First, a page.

CSIRO and Monash University researchers have developed a process called Furafuel that can be used to produce gasoline and diesel fuel from “green waste”, i.e. forest trimmings, crop residues, and waste paper, most of which currently ends up in landfills.
“By making changes to the chemical process, we’ve been able to create a concentrated bio-crude which is much more stable than that achieved elsewhere in the world”, CSIRO Forest Biosciences scientist Dr Steven Loffler said.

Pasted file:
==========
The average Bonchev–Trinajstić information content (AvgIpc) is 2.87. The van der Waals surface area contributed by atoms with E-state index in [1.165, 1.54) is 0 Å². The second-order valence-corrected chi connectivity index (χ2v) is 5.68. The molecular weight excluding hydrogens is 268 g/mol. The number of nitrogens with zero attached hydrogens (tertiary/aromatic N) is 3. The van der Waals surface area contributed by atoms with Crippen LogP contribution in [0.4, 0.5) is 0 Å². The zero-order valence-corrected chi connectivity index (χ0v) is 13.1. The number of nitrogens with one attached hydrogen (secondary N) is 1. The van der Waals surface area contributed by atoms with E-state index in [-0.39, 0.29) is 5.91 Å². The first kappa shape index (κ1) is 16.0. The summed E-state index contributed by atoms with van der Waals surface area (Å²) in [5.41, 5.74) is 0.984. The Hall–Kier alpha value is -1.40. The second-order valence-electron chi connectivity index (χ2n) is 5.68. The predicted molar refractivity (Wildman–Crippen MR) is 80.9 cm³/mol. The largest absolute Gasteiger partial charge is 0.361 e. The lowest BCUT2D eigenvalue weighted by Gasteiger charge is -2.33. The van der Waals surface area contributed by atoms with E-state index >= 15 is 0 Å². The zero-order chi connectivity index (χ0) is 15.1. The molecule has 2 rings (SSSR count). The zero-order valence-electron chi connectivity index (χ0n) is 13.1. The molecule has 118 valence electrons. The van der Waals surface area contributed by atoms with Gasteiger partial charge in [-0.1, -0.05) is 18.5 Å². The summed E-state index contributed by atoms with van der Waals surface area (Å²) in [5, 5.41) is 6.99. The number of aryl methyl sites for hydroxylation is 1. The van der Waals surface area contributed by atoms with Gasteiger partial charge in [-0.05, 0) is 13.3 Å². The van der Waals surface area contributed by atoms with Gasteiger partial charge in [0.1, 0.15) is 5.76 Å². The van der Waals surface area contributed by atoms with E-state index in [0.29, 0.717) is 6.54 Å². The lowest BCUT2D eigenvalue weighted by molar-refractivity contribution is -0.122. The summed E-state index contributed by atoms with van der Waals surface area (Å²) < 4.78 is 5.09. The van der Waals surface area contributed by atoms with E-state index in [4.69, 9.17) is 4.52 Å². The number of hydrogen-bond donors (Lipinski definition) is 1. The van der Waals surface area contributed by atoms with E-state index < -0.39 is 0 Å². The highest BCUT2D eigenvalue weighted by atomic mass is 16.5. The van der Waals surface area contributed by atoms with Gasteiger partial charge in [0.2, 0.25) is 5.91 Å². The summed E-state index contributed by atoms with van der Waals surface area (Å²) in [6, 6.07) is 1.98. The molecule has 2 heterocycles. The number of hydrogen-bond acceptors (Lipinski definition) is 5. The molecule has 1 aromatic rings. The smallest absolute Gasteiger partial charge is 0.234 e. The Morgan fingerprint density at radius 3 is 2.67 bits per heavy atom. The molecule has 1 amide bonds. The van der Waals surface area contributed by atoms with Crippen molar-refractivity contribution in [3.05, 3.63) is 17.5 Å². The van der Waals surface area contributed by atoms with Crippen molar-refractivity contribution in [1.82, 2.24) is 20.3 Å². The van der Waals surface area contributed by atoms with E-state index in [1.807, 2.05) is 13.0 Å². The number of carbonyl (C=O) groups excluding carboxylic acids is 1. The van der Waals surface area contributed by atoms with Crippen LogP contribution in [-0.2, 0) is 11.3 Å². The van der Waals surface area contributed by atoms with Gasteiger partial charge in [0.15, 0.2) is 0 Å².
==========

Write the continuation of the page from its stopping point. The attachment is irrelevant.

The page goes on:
Previous research into this area has produced oils that weren’t particularly stable. This is where the CSIRO process is different. According to Dr. Loffler, it produces oil that is stable and PH neutral, so it can be kept in storage until its needed. CSIRO sees this discovery leading to the creation of a bunch of small regional processing facilities close to the source of the bio-mass. The waste products can be converted into crude oil, and then the oil can be shipped to to refineries. That’s a lot cheaper than shipping the biomass.